29/11/16

[...]

Rpt meds and respiratory Sx. Also: UTT 3x during night for months now. No longer pink. Can be uncomfortable sometimes. Trial Ural 1x with relief. Abdo exam normal. Rx supply of Ural for regular use. MSU evidently not repeated.

9/2/17

[...]

Review leg pain. No reference to urinary Sx

20/2/17

[...]

Notes refer to assessment of chronic left leg pain. However, a MSU was ordered implying there was some mention of urinary Sx (not recorded). MSU annotated no growth. No follow-up of urine result evident. Blood test results unremarkable.

19/4/17

[...]

Notes include: urinary symptoms when booking was made initially, seems to be better, frequency/dysuria, nocturia, blood in urine, no fevers … recurrent urinary symptoms without positive MSU usually. Examination unremarkable. Plan is: fluids, ural, MSU, discussed trying natural agents.

21/4/17

[...]

Notes are: Advised, positive for WCC and red cells. Plan: treat as for UTI, rpt MSU 2–3 weeks to ensure red cells cleared. Script provided for trimethoprim.

2/5/17

[...]

Notes include: Pt presents reporting dysuria, cloudy redy tinged urine, blood in the urine on wiping to toilet paper … also increased frequency overnight 4–5 times … Treated for UTI with trimethoprim 21/4/17 but sx didn’t improve but is now worse … had similar in the past and ahd BV infection. Pt states odour present but no discharge. Frequent UTI infections … not sexually active ?atrophic vaginitis. Plan was for MSU/HVS, treat for UTI (nitrofurantoin). To treat for BV if confirmed and if results negative UTI and swab pt tci for r/v and internal consider atrophic vaginitis or other.

2/5/17

[...]

HVS result is annotated n and MSU result no growth. There is no record of pt being notified of results or the documented follow-up occurring

7/6/17

[...]

Pt phoned requesting more supplies of Ural. Script arranged with provider … Small supply provided initially and extended following repeat call from pt on 12/6/17

6/7/17

[...]

Phone contact regarding WINZ benefits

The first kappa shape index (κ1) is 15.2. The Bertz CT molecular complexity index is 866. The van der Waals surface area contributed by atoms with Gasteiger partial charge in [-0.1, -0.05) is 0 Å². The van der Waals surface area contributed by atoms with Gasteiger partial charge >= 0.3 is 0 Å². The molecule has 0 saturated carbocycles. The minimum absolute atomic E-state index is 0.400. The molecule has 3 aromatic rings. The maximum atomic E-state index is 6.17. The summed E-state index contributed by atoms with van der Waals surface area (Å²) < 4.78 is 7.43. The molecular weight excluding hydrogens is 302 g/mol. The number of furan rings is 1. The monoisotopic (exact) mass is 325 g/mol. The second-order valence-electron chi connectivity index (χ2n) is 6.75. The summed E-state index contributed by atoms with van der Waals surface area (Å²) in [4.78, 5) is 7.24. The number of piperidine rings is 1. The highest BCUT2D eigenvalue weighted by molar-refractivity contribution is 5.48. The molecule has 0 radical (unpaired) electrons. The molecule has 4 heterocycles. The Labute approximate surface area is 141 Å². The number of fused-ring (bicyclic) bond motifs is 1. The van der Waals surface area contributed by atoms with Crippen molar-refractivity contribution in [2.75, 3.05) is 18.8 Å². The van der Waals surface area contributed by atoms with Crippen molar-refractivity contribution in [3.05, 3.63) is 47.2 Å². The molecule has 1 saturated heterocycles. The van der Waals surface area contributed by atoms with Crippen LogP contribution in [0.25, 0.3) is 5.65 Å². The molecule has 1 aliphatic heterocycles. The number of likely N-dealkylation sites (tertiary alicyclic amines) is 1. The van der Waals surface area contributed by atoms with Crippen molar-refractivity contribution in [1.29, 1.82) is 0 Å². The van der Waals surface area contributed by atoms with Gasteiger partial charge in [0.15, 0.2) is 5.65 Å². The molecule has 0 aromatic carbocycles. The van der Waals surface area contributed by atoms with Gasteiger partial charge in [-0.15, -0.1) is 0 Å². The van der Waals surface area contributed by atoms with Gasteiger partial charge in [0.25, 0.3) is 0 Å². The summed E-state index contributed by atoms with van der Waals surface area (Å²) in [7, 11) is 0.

28/8/17

[...]

Multiple issues presented. Include: Takes ural 4x a day every day otherwise gets burning pain when PU with blood-stained urine … Impression was: >1yr hx dysuria with haematuria ?2ndary to atrophic vaginitis ?other MSU repeated and pt referred for Urology review.

 

(iii) Summary of MSU and other results

Date

 

RBC[51]

WBC[52]

Protein

Culture

Comment

2/7/14

10

40

Tr

Neg

No casts, no bacteria, small number epithelial cells.

23/7/14

20

20

Nil

Neg

No casts, no bacteria, small number epithelial cells (HVS bacterial vaginosis)

20/8/14

10

10

Nil

N/A

No casts, no bacteria, no epithelial cells. No culture as microscopy indicates infection unlikely (HVS bacterial vaginosis)

19/11/14

80

30

Tr

Neg

No casts, no bacteria, small number epithelial cells.

8/4/15

-

-

-

-

Dipstick urine showed blood and leucocytes. MSU not sent

29/7/16

20

10

Nil

N/A

No casts, no bacteria, small number epithelial cells. No culture as microscopy indicates infection unlikely

4/8/16

>200

>200

-

Neg

No casts, no bacteria, small number epithelial cells.

20/2/17

120

80

Tr

Neg

No casts, no bacteria, no epithelial cells

 

19/4/17

>200

>200

-

Neg

No casts, no bacteria, small number epithelial cells

2/5/17

>200

>200

-

Neg

No casts, no bacteria, no epithelial cells, (HVS negative)

28/8/17

>200

150

-

Neg

No casts, no bacteria, small number epithelial cells

8/9/17

>200

>200

-

Neg

No bacteria, no epithelial cells

 

28/11/17

>200

>200

-

Neg

No casts, no bacteria, no epithelial cells

 

 

  • Blood tests 20 February 2017 showed normal renal function, blood count, CRP, HbA1c and iron studies.
  • Blood tests 9 September 2017 showed normal renal function, blood count and iron studies. Urinary albumin:creatinine ratio was elevated at 27.7 mg/mmol (ref range 0.0–2.5)
  1. Comments

(i) Unless otherwise stated, I have used the BPAC guidance (Appendix 1) and [the public hospital] Urology referral guidelines (Appendix 2) in commenting on [Mrs A’s] management. It is important to note that at no stage in the three year history under review did [Mrs A] have a laboratory confirmed urinary tract infection to explain her symptoms or MSU findings. It is not evident from the clinical notes that [Mrs A] complained of macroscopic haematuria or urine discoloration consistent with macroscopic haematuria until August 2016 and I have assumed the clinical notes to be accurate in this regard.